Relying on Moscow
Russia holds the Opec agreement's success in its hands
Russia's oil producers, under pressure to deliver the cuts energy minister Alexander Novak pledged in December, will stall for as long as possible before they reduce output.
Russia committed to reduce output by 300,000 barrels a day over the first half of this year. After meeting the country's oil producers later in December, Novak said cuts of 200,000 b/d would be made by the end of the first quarter, leaving the full target to be reached three months after. The cuts are to be distributed proportionally around Russia's producers, but no specific quotas were set.
The market remains sceptical. Most of Russia's producers have, at least, voiced public support for the deal, but haven't been clear on how they intend to do their share of the cutting. Tatneft, Russia's sixth-largest producer, has been an exception-its chief executive Nail Maganov said the firm will reduce output by 20,000 b/d this year through the closure of unproductive wells. Citing energy ministry data, Maganov said the industry would cut 50,000 b/d in January, another 50,000 b/d in February and then 100,000 b/d in both March and April to reach the required reduction.
Evgeniy Tolochek, chief executive of privately held Russneft, says Russia's sixth-largest producer is ready to suspend its marginal wells. "We will fulfill it for sure," he says of the deal. "First and foremost, we will suspend the marginal wells." But other details are scant.
As for the bigger producers that would be expected to do the bulk of the cutting, things are hazy. Vagit Alekperov, president of Russia's second-largest producer, Lukoil, says his firm has not decided how to cut. Lukoil needs cashflow after making massive investments and launching two new greenfields, Filanovskiy and Pyakyakhinskoe, in October.
State-controlled Rosneft ought to be easier to bring in line with the Kremlin's pledge. But Igor Sechin, its chief executive and a staunch ally of President Vladimir Putin, was steadfastly opposed to even freezing production in the weeks before the deal was announced. The timing is particularly bad for Rosneft to make big cuts after it sold a 25% stake in December to Glencore and the Qatar Investment Authority for $11bn.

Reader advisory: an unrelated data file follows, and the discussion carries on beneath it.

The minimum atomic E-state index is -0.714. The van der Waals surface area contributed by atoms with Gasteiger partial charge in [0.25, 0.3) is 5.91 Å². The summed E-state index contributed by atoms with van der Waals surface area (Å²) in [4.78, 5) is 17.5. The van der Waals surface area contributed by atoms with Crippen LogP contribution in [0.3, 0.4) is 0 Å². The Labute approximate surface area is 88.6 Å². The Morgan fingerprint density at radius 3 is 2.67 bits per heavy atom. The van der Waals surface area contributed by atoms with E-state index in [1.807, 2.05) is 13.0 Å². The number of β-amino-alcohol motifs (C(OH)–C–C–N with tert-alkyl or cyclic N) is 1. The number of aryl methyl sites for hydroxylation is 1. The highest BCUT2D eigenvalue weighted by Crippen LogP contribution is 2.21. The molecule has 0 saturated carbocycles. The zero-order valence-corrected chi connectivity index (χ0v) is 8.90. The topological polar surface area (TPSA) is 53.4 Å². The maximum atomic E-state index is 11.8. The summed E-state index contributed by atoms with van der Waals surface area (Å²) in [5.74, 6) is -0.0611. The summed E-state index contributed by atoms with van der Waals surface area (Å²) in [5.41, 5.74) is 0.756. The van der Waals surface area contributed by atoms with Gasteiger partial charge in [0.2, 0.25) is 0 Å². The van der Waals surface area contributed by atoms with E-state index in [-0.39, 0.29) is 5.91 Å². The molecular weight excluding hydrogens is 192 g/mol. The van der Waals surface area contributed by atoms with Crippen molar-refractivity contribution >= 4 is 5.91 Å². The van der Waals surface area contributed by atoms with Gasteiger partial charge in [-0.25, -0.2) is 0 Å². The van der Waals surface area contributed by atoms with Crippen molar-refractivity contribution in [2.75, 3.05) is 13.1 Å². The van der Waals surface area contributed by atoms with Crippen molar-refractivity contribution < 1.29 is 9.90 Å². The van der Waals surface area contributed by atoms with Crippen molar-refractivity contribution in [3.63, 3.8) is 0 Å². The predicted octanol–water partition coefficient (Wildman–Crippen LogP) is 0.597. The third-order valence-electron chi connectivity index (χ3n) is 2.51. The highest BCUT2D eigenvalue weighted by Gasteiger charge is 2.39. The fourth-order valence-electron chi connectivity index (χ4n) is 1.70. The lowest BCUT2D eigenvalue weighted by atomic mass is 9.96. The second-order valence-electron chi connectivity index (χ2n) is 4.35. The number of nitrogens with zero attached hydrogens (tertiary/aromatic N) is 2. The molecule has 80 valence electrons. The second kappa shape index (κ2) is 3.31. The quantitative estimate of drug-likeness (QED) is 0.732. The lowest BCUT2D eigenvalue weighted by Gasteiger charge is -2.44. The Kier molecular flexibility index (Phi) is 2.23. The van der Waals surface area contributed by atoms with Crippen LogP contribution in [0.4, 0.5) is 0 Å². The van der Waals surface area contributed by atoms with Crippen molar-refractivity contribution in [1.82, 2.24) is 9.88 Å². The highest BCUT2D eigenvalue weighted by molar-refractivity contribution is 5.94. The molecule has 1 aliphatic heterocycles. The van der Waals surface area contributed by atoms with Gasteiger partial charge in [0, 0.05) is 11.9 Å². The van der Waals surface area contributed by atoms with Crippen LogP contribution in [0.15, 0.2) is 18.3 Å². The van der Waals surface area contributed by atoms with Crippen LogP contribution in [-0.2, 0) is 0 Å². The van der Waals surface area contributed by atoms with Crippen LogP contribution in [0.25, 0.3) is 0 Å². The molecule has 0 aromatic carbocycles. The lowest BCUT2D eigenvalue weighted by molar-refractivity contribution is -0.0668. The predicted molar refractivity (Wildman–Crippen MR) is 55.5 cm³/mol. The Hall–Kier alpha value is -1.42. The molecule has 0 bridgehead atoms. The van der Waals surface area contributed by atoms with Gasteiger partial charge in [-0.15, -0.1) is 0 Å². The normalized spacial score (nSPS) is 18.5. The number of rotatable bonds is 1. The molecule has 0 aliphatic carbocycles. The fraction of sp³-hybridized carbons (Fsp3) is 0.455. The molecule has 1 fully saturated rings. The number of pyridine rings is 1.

Political will is meeting corporate reluctance. The public stance of many oil majors is that there should be no cuts without compensation from the government-and, so far, none is being offered. Kremlin-affiliated Surgutneftegas and state-controlled Gazprom Neft have already announced plans to raise output by an average of 1.6% this year.
Lukoil's Filanovskiy field in the Caspian
Russia has some wriggle room too. It stipulated at the outset of talks with Opec that the group must first get its house in order-with a convincing package of cuts-and then Russia would come aboard. During the Opec meeting in Vienna on 30 November, as soon as the ministers had agreed, Saudi oil minister Khalid al-Falih stepped out of the room to call Novak and tell him Opec had delivered its part of the bargain. But any signs that the group's members are cheating could give Russia-which has reneged on such deals with Opec before (see bottom)-a chance to walk away.